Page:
When Moses parted the Red Sea and when Jesus walked the earth, people with illnesses were ostracized and thought to have something fundamentally, morally wrong with them. Consider the lepers, the blind, or those women who, for perhaps health-related reasons, were barren – society did not look kindly upon them.
Today, many attitudes have changed on a scientific and medical level when it comes to illness. A better understanding of the mechanisms that bring on various illnesses has helped, as have better treatments. The media often has a compassionate way of embracing the seriously ill, raising awareness for their maladies and offering information and, in so doing, better public understanding.
Yes, we’ve come a long way – partly.
Although publickly there seems to be more of an acceptance of those with illness, in private, including among family members and faith communities, there can be a hesitation to de-stigmatize illness (of whatever kind). Whether in blaming the patient for past actions (smoking, obesity, lifestyle, etc.), resentment for the expense of attention and money needed to treat someone with a serious illness, or a misunderstanding of the nature of illness that sees it as a punishment, there are some people who ostracize the frail and fading, casting a shadow over those who are so very much in need of love.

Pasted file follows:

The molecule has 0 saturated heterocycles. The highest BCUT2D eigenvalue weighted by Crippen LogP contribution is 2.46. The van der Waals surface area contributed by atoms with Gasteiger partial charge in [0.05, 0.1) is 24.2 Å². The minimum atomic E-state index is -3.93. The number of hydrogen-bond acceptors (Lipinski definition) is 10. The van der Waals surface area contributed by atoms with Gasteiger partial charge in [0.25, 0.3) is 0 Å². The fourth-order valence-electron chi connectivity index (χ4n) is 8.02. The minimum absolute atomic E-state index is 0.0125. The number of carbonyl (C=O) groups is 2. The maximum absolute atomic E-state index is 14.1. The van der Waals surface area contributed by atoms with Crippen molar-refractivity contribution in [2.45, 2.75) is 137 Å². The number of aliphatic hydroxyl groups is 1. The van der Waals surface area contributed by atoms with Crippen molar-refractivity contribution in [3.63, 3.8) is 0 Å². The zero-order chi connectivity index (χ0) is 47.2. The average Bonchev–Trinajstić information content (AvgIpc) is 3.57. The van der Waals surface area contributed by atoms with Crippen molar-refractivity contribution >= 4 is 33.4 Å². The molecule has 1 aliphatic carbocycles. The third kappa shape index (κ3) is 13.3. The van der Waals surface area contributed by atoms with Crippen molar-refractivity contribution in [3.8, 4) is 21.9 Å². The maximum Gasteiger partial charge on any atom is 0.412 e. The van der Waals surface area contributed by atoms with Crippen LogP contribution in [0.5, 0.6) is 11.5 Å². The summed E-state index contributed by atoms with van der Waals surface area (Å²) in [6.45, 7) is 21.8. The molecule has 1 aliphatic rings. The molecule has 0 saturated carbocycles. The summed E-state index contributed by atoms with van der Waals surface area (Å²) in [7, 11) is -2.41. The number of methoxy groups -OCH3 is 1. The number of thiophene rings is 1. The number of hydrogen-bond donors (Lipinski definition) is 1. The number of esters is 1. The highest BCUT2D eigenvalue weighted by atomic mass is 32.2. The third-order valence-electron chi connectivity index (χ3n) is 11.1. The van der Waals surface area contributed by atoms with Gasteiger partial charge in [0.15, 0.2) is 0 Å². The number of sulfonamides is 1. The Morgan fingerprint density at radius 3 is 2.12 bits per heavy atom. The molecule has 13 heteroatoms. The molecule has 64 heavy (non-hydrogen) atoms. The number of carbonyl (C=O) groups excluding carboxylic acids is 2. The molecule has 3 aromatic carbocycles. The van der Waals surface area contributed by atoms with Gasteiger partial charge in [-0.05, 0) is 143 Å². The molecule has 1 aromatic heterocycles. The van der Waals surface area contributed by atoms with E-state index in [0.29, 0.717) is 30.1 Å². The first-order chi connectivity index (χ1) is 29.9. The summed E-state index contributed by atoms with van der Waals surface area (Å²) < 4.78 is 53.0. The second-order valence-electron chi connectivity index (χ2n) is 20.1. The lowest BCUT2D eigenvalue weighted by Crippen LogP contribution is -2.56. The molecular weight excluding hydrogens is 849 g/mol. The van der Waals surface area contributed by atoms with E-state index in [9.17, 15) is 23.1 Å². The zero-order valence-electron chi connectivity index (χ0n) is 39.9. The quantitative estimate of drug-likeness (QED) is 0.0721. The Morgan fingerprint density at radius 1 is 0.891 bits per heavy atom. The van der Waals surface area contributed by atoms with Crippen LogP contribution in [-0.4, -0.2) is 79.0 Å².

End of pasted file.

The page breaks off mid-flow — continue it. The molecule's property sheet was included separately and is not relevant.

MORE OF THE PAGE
As long as I’ve lived with illness, I have not seen any point in blaming, hating, or otherwise throwing out those who suffer. What’s past is past, when it comes to anything someone might have done to bring on their illnesses. Because someone has an illness is absolutely no reason to hate them. And as for discarding those who suffer, well, we have only to understand that, as soon as we condone that behavior, we must be prepared to be treated in the very same way.
No, illness has been, is and always will be – a part of living. Rich, poor, educated, illiterate, Christian or agnostic, each of us will be touched by it at some point in our lives. With this in mind, we can begin to unravel the prejudice and hurt so that those who are currently whole and those who suffer can live with dignity, light, and compassion.
Centuries ago, society did not view those who carried illness or were infirm as having any value. I hope today that we are much more advanced than that – and that we recognize that, people who are ill do serve a great purpose. They teach us how to care, be courageous, and have faith – lessons that bring light to us all.
Blessings for the day,